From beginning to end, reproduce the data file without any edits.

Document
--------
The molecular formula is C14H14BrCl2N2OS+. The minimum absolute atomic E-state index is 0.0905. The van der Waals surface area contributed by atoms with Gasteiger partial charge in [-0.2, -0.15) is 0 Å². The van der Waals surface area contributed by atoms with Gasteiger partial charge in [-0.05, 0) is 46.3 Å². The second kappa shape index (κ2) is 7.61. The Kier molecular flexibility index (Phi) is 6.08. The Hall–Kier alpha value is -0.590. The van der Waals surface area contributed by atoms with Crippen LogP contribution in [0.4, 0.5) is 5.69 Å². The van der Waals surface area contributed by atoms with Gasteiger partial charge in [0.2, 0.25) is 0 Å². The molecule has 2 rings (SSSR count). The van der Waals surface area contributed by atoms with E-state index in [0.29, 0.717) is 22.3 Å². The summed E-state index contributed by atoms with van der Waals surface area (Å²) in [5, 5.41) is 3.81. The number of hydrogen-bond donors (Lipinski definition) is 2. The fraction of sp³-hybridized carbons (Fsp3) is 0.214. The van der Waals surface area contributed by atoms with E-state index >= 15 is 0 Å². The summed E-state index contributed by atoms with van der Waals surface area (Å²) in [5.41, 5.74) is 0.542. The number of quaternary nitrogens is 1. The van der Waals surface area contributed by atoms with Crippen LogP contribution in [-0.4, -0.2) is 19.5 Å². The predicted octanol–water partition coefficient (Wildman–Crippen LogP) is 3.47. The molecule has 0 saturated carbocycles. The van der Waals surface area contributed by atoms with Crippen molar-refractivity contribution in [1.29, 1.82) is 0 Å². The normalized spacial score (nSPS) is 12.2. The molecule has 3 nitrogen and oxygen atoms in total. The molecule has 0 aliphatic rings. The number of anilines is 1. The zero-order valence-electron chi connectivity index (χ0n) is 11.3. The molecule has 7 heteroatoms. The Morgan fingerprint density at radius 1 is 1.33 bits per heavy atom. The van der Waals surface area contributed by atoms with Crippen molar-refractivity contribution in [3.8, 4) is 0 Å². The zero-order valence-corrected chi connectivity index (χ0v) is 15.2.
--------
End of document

The molecular formula is C14H14BrCl2N2OS+. The minimum absolute atomic E-state index is 0.0905. The van der Waals surface area contributed by atoms with Gasteiger partial charge in [-0.2, -0.15) is 0 Å². The van der Waals surface area contributed by atoms with Gasteiger partial charge in [-0.05, 0) is 46.3 Å². The second kappa shape index (κ2) is 7.61. The Kier molecular flexibility index (Phi) is 6.08. The Hall–Kier alpha value is -0.590. The van der Waals surface area contributed by atoms with Crippen LogP contribution in [0.4, 0.5) is 5.69 Å². The van der Waals surface area contributed by atoms with Gasteiger partial charge in [0.2, 0.25) is 0 Å². The molecule has 2 rings (SSSR count). The van der Waals surface area contributed by atoms with E-state index in [0.29, 0.717) is 22.3 Å². The summed E-state index contributed by atoms with van der Waals surface area (Å²) in [5, 5.41) is 3.81. The number of hydrogen-bond donors (Lipinski definition) is 2. The fraction of sp³-hybridized carbons (Fsp3) is 0.214. The van der Waals surface area contributed by atoms with E-state index >= 15 is 0 Å². The summed E-state index contributed by atoms with van der Waals surface area (Å²) in [5.41, 5.74) is 0.542. The number of quaternary nitrogens is 1. The van der Waals surface area contributed by atoms with Crippen LogP contribution in [-0.4, -0.2) is 19.5 Å². The predicted octanol–water partition coefficient (Wildman–Crippen LogP) is 3.47. The molecule has 0 saturated carbocycles. The van der Waals surface area contributed by atoms with Crippen molar-refractivity contribution in [1.29, 1.82) is 0 Å². The normalized spacial score (nSPS) is 12.2. The molecule has 3 nitrogen and oxygen atoms in total. The molecule has 0 aliphatic rings. The number of anilines is 1. The zero-order valence-electron chi connectivity index (χ0n) is 11.3. The molecule has 7 heteroatoms. The Morgan fingerprint density at radius 1 is 1.33 bits per heavy atom. The van der Waals surface area contributed by atoms with Crippen molar-refractivity contribution in [3.8, 4) is 0 Å². The zero-order valence-corrected chi connectivity index (χ0v) is 15.2.